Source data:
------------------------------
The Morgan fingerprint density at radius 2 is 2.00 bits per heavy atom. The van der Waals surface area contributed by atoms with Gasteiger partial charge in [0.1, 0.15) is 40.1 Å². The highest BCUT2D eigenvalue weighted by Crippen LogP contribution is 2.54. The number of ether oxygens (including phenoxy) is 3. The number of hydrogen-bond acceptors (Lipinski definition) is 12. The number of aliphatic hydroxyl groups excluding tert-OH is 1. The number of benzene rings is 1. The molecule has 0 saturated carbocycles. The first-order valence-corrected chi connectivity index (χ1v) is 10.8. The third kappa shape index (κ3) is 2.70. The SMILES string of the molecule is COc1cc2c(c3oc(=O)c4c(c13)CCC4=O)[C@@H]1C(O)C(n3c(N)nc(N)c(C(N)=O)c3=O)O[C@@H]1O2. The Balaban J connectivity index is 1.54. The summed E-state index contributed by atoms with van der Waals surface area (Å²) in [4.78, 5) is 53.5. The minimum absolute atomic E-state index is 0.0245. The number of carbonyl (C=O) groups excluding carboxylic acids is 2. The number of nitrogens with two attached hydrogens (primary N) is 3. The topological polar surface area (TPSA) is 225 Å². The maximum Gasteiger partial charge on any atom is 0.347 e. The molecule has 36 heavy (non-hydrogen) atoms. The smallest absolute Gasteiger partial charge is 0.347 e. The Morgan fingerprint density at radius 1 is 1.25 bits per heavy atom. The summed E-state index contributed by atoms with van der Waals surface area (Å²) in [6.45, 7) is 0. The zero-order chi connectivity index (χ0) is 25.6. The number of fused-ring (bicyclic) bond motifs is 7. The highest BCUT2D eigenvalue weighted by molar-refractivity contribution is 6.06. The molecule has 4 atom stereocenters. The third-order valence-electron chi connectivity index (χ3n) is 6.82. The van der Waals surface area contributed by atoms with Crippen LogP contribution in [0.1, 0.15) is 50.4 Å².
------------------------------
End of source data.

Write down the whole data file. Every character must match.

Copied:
The Morgan fingerprint density at radius 2 is 2.00 bits per heavy atom. The van der Waals surface area contributed by atoms with Gasteiger partial charge in [0.1, 0.15) is 40.1 Å². The highest BCUT2D eigenvalue weighted by Crippen LogP contribution is 2.54. The number of ether oxygens (including phenoxy) is 3. The number of hydrogen-bond acceptors (Lipinski definition) is 12. The number of aliphatic hydroxyl groups excluding tert-OH is 1. The number of benzene rings is 1. The molecule has 0 saturated carbocycles. The first-order valence-corrected chi connectivity index (χ1v) is 10.8. The third kappa shape index (κ3) is 2.70. The SMILES string of the molecule is COc1cc2c(c3oc(=O)c4c(c13)CCC4=O)[C@@H]1C(O)C(n3c(N)nc(N)c(C(N)=O)c3=O)O[C@@H]1O2. The Balaban J connectivity index is 1.54. The summed E-state index contributed by atoms with van der Waals surface area (Å²) in [4.78, 5) is 53.5. The minimum absolute atomic E-state index is 0.0245. The number of carbonyl (C=O) groups excluding carboxylic acids is 2. The number of nitrogens with two attached hydrogens (primary N) is 3. The topological polar surface area (TPSA) is 225 Å². The maximum Gasteiger partial charge on any atom is 0.347 e. The molecule has 36 heavy (non-hydrogen) atoms. The smallest absolute Gasteiger partial charge is 0.347 e. The Morgan fingerprint density at radius 1 is 1.25 bits per heavy atom. The summed E-state index contributed by atoms with van der Waals surface area (Å²) in [6.45, 7) is 0. The zero-order chi connectivity index (χ0) is 25.6. The number of fused-ring (bicyclic) bond motifs is 7. The highest BCUT2D eigenvalue weighted by molar-refractivity contribution is 6.06. The molecule has 4 atom stereocenters. The third-order valence-electron chi connectivity index (χ3n) is 6.82. The van der Waals surface area contributed by atoms with Crippen LogP contribution in [0.1, 0.15) is 50.4 Å².